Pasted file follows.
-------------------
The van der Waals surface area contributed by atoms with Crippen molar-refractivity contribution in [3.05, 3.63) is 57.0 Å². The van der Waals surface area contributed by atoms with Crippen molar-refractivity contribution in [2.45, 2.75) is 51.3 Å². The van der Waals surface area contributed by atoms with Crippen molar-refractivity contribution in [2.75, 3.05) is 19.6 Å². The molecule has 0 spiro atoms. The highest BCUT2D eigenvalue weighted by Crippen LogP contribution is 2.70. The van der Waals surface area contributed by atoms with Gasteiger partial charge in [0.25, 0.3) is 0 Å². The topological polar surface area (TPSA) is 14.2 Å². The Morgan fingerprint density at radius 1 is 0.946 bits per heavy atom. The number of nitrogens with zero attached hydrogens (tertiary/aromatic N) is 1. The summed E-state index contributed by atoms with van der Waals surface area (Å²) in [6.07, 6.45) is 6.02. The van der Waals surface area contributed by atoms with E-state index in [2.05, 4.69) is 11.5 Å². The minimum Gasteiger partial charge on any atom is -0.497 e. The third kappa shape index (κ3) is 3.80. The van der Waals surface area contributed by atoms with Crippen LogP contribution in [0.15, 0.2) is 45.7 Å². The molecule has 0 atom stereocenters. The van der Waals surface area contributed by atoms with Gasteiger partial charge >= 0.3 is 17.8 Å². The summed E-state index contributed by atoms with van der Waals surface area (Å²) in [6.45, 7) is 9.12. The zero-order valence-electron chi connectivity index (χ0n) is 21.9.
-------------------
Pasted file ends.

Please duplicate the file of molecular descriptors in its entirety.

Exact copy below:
The van der Waals surface area contributed by atoms with Crippen molar-refractivity contribution in [3.05, 3.63) is 57.0 Å². The van der Waals surface area contributed by atoms with Crippen molar-refractivity contribution in [2.45, 2.75) is 51.3 Å². The van der Waals surface area contributed by atoms with Crippen molar-refractivity contribution in [2.75, 3.05) is 19.6 Å². The molecule has 0 spiro atoms. The highest BCUT2D eigenvalue weighted by Crippen LogP contribution is 2.70. The van der Waals surface area contributed by atoms with Gasteiger partial charge in [0.25, 0.3) is 0 Å². The topological polar surface area (TPSA) is 14.2 Å². The Morgan fingerprint density at radius 1 is 0.946 bits per heavy atom. The number of nitrogens with zero attached hydrogens (tertiary/aromatic N) is 1. The summed E-state index contributed by atoms with van der Waals surface area (Å²) in [6.07, 6.45) is 6.02. The van der Waals surface area contributed by atoms with E-state index in [2.05, 4.69) is 11.5 Å². The minimum Gasteiger partial charge on any atom is -0.497 e. The third kappa shape index (κ3) is 3.80. The van der Waals surface area contributed by atoms with Crippen LogP contribution in [0.15, 0.2) is 45.7 Å². The molecule has 0 atom stereocenters. The van der Waals surface area contributed by atoms with Gasteiger partial charge >= 0.3 is 17.8 Å². The summed E-state index contributed by atoms with van der Waals surface area (Å²) in [6.45, 7) is 9.12. The zero-order valence-electron chi connectivity index (χ0n) is 21.9.